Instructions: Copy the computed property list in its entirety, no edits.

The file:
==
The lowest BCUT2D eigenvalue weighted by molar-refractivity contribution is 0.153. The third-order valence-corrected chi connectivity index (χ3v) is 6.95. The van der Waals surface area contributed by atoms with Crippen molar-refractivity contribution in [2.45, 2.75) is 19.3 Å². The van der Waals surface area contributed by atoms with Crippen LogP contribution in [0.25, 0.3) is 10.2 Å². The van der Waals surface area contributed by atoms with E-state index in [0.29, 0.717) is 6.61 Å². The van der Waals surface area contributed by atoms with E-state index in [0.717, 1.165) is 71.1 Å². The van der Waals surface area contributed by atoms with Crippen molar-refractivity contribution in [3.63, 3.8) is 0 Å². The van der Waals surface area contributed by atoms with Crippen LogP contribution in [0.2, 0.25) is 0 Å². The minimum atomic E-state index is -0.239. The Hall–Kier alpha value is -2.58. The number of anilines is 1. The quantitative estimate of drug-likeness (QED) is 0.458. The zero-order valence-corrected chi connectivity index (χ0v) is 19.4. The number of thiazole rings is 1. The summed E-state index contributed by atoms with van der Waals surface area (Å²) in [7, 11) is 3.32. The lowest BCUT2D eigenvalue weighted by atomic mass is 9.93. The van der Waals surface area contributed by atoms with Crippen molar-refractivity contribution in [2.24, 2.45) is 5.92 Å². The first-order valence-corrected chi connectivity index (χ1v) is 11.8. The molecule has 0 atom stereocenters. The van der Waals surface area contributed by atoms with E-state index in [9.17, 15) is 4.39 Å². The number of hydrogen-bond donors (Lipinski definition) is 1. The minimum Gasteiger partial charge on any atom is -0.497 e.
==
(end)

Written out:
The lowest BCUT2D eigenvalue weighted by molar-refractivity contribution is 0.153. The third-order valence-corrected chi connectivity index (χ3v) is 6.95. The van der Waals surface area contributed by atoms with Crippen molar-refractivity contribution in [2.45, 2.75) is 19.3 Å². The van der Waals surface area contributed by atoms with Crippen LogP contribution in [0.25, 0.3) is 10.2 Å². The van der Waals surface area contributed by atoms with E-state index in [0.29, 0.717) is 6.61 Å². The van der Waals surface area contributed by atoms with E-state index in [0.717, 1.165) is 71.1 Å². The van der Waals surface area contributed by atoms with Crippen molar-refractivity contribution in [3.63, 3.8) is 0 Å². The van der Waals surface area contributed by atoms with Crippen LogP contribution in [0.2, 0.25) is 0 Å². The minimum atomic E-state index is -0.239. The Hall–Kier alpha value is -2.58. The number of anilines is 1. The quantitative estimate of drug-likeness (QED) is 0.458. The zero-order valence-corrected chi connectivity index (χ0v) is 19.4. The number of thiazole rings is 1. The summed E-state index contributed by atoms with van der Waals surface area (Å²) in [7, 11) is 3.32. The lowest BCUT2D eigenvalue weighted by atomic mass is 9.93. The van der Waals surface area contributed by atoms with Crippen molar-refractivity contribution in [2.24, 2.45) is 5.92 Å². The first-order valence-corrected chi connectivity index (χ1v) is 11.8. The molecule has 0 atom stereocenters. The van der Waals surface area contributed by atoms with E-state index in [9.17, 15) is 4.39 Å². The number of hydrogen-bond donors (Lipinski definition) is 1. The minimum Gasteiger partial charge on any atom is -0.497 e.